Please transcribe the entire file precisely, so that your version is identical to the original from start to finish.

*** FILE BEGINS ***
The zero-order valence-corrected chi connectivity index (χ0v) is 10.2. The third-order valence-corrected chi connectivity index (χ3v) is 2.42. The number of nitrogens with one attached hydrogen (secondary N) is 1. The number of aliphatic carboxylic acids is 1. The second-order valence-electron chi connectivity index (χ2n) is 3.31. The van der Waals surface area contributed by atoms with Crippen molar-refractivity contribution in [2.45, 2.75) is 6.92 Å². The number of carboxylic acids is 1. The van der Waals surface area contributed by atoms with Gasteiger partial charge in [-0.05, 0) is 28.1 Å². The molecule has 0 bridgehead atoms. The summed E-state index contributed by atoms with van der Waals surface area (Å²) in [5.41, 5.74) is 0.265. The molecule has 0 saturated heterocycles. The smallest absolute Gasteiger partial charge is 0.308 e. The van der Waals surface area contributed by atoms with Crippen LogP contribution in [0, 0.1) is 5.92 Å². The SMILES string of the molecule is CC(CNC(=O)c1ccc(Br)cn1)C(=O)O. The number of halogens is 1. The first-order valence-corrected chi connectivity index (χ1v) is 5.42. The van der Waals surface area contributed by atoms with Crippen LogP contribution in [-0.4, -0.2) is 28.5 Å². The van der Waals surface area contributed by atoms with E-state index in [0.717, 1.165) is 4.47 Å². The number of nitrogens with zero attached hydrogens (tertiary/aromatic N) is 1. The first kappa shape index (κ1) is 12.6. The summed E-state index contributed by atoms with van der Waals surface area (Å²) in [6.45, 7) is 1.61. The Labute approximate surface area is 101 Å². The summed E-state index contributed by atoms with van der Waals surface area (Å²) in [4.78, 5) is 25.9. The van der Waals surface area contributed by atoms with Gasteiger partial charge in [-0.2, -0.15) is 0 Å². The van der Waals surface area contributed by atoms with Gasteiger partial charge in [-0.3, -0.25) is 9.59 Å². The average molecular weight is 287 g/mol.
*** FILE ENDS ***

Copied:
The zero-order valence-corrected chi connectivity index (χ0v) is 10.2. The third-order valence-corrected chi connectivity index (χ3v) is 2.42. The number of nitrogens with one attached hydrogen (secondary N) is 1. The number of aliphatic carboxylic acids is 1. The second-order valence-electron chi connectivity index (χ2n) is 3.31. The van der Waals surface area contributed by atoms with Crippen molar-refractivity contribution in [2.45, 2.75) is 6.92 Å². The number of carboxylic acids is 1. The van der Waals surface area contributed by atoms with Gasteiger partial charge in [-0.05, 0) is 28.1 Å². The molecule has 0 bridgehead atoms. The summed E-state index contributed by atoms with van der Waals surface area (Å²) in [5.41, 5.74) is 0.265. The molecule has 0 saturated heterocycles. The smallest absolute Gasteiger partial charge is 0.308 e. The van der Waals surface area contributed by atoms with Crippen LogP contribution in [0, 0.1) is 5.92 Å². The SMILES string of the molecule is CC(CNC(=O)c1ccc(Br)cn1)C(=O)O. The number of halogens is 1. The first-order valence-corrected chi connectivity index (χ1v) is 5.42. The van der Waals surface area contributed by atoms with Crippen LogP contribution in [-0.4, -0.2) is 28.5 Å². The van der Waals surface area contributed by atoms with E-state index in [0.717, 1.165) is 4.47 Å². The number of nitrogens with zero attached hydrogens (tertiary/aromatic N) is 1. The first kappa shape index (κ1) is 12.6. The summed E-state index contributed by atoms with van der Waals surface area (Å²) in [6.45, 7) is 1.61. The Labute approximate surface area is 101 Å². The summed E-state index contributed by atoms with van der Waals surface area (Å²) in [4.78, 5) is 25.9. The van der Waals surface area contributed by atoms with Gasteiger partial charge in [-0.2, -0.15) is 0 Å². The van der Waals surface area contributed by atoms with Gasteiger partial charge in [-0.3, -0.25) is 9.59 Å². The average molecular weight is 287 g/mol.